It feels as if Strauss wants us to walk around the architecture of her pots, thus tracing the proportions and disposition of their defences with our own motion; as if she wants us to fold our steps, one upon the other, in a circumnavigation that pulls us into a bodily mimicry, or repetition of the slow swirl of their folded forms. It is a movement that reminds me somewhat of the way a companion might come up behind and step around you slightly when helping you first into the arms and then into the folds of your coat or jacket.
The way I see it, these pots also fold in on something: perhaps on a protected core; something hidden. Or perhaps they enfold their own interior spaciousness; if so, it is an interior that both expands to force the folds outwards, and shrinks, or is compressed under the weight of the folding walls. This is breathing architecture; and in the folding of these pots I see Strauss's love of heavy winter coats. It is not too strong a phrase to say that Marie Strauss has a love affair with coats. She has a passion for them--textured, tailored, warming, structured and stylish. She hungers for them and develops a joyous and flamboyant jealousy for the coats of her friends.
The pots have an affinity with these coats in the weight and curve of the surfaces that wrap about each other. The clay's twining surfaces are reminiscent of robust woollen weaves folded, pleated and hemmed to succour a body against the cold and damp--fastened with a sturdy tie belt or chunky buttons. The affinity with coats is evident too in the attention Strauss pays to edging, like the carefully tailored cut of a lapel or fold of a buttoned cuff, or sculptural trimming of a felted edge. These edges are crisp without frailty; they are sturdy and have the weightiness that reassures your grasp, as if they will fill your hand with yeasty pride in the moment of grasping them around your body.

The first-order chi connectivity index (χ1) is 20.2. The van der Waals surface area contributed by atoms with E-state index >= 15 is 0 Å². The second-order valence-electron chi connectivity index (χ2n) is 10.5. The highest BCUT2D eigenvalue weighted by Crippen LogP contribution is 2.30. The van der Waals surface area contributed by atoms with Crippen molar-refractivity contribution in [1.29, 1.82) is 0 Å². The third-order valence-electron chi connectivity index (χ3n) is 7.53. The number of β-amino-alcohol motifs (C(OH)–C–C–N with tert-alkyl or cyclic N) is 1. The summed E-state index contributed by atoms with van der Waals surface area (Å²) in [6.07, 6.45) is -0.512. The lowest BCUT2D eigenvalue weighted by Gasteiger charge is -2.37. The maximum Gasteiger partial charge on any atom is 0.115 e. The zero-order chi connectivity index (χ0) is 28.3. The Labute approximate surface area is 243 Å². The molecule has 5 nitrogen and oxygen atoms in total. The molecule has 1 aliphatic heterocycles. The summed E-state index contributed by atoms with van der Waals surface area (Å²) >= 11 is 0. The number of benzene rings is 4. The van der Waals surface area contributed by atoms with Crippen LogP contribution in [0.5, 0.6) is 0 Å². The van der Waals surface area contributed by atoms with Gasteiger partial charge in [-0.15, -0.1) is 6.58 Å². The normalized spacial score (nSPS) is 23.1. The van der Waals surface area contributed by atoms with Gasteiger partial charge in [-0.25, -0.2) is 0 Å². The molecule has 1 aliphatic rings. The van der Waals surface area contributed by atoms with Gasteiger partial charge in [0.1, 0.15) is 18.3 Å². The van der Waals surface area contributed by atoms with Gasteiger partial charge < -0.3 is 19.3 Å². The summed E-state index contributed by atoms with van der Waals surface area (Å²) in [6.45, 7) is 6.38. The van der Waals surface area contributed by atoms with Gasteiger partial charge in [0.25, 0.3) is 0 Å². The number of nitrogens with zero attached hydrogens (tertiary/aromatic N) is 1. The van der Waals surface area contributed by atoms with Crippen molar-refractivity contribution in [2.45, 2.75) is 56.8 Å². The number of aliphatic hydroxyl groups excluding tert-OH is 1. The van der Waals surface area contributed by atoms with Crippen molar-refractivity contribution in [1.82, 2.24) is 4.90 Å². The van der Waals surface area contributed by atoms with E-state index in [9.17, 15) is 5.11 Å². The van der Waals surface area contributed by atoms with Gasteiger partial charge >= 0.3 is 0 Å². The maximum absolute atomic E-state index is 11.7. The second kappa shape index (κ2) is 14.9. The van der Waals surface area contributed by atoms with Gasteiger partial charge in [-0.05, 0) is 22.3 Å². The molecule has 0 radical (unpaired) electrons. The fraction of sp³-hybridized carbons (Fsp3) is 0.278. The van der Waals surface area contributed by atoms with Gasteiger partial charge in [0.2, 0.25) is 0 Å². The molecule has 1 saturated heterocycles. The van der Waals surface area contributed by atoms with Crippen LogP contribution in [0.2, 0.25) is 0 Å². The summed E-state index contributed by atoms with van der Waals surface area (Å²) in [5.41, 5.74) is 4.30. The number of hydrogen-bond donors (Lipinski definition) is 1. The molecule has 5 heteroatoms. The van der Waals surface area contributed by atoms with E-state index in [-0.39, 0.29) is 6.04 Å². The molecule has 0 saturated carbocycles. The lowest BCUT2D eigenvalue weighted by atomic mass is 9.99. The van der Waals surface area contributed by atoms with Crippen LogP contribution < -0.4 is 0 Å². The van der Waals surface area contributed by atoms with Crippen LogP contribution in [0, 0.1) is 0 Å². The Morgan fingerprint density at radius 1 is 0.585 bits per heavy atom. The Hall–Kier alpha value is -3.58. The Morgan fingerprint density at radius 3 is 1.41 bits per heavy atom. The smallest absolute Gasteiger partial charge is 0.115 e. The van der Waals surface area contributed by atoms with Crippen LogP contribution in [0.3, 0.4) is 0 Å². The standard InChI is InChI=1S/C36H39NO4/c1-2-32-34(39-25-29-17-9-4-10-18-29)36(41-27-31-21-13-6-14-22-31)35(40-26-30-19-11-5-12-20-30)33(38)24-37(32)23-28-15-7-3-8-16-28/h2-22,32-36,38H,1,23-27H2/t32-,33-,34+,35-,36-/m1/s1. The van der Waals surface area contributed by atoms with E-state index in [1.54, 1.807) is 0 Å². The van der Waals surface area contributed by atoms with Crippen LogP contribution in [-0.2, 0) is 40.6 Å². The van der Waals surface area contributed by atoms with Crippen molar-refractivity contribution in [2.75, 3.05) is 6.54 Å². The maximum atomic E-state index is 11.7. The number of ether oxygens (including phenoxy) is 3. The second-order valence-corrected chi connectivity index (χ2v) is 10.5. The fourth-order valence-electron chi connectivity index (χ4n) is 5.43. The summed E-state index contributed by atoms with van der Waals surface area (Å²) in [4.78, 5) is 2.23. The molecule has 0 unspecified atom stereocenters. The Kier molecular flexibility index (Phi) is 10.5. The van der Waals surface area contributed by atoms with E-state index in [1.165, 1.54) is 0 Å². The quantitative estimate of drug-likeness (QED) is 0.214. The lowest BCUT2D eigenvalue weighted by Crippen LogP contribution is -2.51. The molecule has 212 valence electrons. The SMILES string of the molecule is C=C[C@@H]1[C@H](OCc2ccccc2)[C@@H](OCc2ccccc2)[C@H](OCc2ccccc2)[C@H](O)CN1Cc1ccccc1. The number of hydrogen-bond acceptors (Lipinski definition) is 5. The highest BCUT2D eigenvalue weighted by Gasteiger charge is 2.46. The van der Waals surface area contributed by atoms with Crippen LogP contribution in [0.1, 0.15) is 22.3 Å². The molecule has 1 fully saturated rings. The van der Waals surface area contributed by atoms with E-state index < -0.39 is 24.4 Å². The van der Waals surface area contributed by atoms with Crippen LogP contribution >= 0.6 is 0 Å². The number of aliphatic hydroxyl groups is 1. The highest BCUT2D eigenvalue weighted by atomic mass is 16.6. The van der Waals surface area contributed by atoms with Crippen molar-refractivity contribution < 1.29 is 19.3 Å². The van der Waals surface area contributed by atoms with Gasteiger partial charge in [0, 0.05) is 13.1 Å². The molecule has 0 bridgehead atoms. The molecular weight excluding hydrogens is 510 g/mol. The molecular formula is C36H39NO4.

Lastly, I cannot look at these pale, folded, punctured and dimpled tumescent pots without thinking about cheeses: pale powdery rinds; ash dusted coats; melting interiors; veined middles; crisp and oily yellow skins. Strauss's pots feed the appetite for sweet, sharp, heavy, creamy satiety. I know there is something quite paradoxical in these deployments of ceramics to evoke the states of being one normally associates with muddy feet, hiding in a bunker, being wrapped in a warm coat and holding a round of ripe cheese. Strauss is quite aware of this and doubles the irony by having her pots betray the ever-present possibility that the forms will not hold; that they will leak and melt away in the throws of decay or flake and break into mounds of dust and shards. In this way, these pots address the most potent of questions: "How do we hold on to life when destruction and inner collapse are all about?" with both a warning of loss and the hope of present and future pleasure.
Previously published in "Ceramics: Art & Perception" December 2007, Issue 70, pp25-27.